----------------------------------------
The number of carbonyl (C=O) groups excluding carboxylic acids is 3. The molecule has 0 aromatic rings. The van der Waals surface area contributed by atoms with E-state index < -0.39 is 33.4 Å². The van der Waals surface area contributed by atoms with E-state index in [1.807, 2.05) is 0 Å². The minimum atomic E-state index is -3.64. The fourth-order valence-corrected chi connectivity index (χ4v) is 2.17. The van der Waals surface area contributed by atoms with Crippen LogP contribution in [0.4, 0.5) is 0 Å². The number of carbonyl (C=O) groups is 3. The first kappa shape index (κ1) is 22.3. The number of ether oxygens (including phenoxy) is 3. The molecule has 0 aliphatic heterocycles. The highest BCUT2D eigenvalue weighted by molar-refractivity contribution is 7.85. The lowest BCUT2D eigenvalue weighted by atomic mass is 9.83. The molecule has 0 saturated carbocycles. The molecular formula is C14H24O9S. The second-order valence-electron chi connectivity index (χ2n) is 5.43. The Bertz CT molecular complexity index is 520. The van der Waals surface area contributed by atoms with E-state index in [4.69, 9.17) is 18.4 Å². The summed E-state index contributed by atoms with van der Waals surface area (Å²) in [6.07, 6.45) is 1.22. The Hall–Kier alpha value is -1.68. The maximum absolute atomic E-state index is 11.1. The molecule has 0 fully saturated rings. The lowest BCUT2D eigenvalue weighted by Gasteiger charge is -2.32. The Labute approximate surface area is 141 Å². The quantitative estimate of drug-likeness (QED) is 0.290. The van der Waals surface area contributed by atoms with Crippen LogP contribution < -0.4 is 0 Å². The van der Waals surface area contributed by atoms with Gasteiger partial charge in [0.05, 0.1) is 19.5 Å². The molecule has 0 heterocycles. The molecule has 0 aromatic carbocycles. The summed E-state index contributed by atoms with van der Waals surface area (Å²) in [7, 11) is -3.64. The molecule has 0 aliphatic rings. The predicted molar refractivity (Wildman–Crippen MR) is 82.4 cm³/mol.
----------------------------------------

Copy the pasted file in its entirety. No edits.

The number of carbonyl (C=O) groups excluding carboxylic acids is 3. The molecule has 0 aromatic rings. The van der Waals surface area contributed by atoms with E-state index < -0.39 is 33.4 Å². The van der Waals surface area contributed by atoms with E-state index in [1.807, 2.05) is 0 Å². The minimum atomic E-state index is -3.64. The fourth-order valence-corrected chi connectivity index (χ4v) is 2.17. The van der Waals surface area contributed by atoms with Crippen LogP contribution in [0.4, 0.5) is 0 Å². The number of carbonyl (C=O) groups is 3. The first kappa shape index (κ1) is 22.3. The number of ether oxygens (including phenoxy) is 3. The molecule has 0 aliphatic heterocycles. The highest BCUT2D eigenvalue weighted by molar-refractivity contribution is 7.85. The lowest BCUT2D eigenvalue weighted by atomic mass is 9.83. The molecule has 0 saturated carbocycles. The molecular formula is C14H24O9S. The second-order valence-electron chi connectivity index (χ2n) is 5.43. The Bertz CT molecular complexity index is 520. The van der Waals surface area contributed by atoms with E-state index in [4.69, 9.17) is 18.4 Å². The summed E-state index contributed by atoms with van der Waals surface area (Å²) in [6.07, 6.45) is 1.22. The Hall–Kier alpha value is -1.68. The maximum absolute atomic E-state index is 11.1. The molecule has 0 fully saturated rings. The lowest BCUT2D eigenvalue weighted by Gasteiger charge is -2.32. The Labute approximate surface area is 141 Å². The quantitative estimate of drug-likeness (QED) is 0.290. The van der Waals surface area contributed by atoms with Crippen LogP contribution < -0.4 is 0 Å². The van der Waals surface area contributed by atoms with Gasteiger partial charge in [0.05, 0.1) is 19.5 Å². The molecule has 0 heterocycles. The molecule has 0 aromatic carbocycles. The summed E-state index contributed by atoms with van der Waals surface area (Å²) in [7, 11) is -3.64. The molecule has 0 aliphatic rings. The predicted molar refractivity (Wildman–Crippen MR) is 82.4 cm³/mol.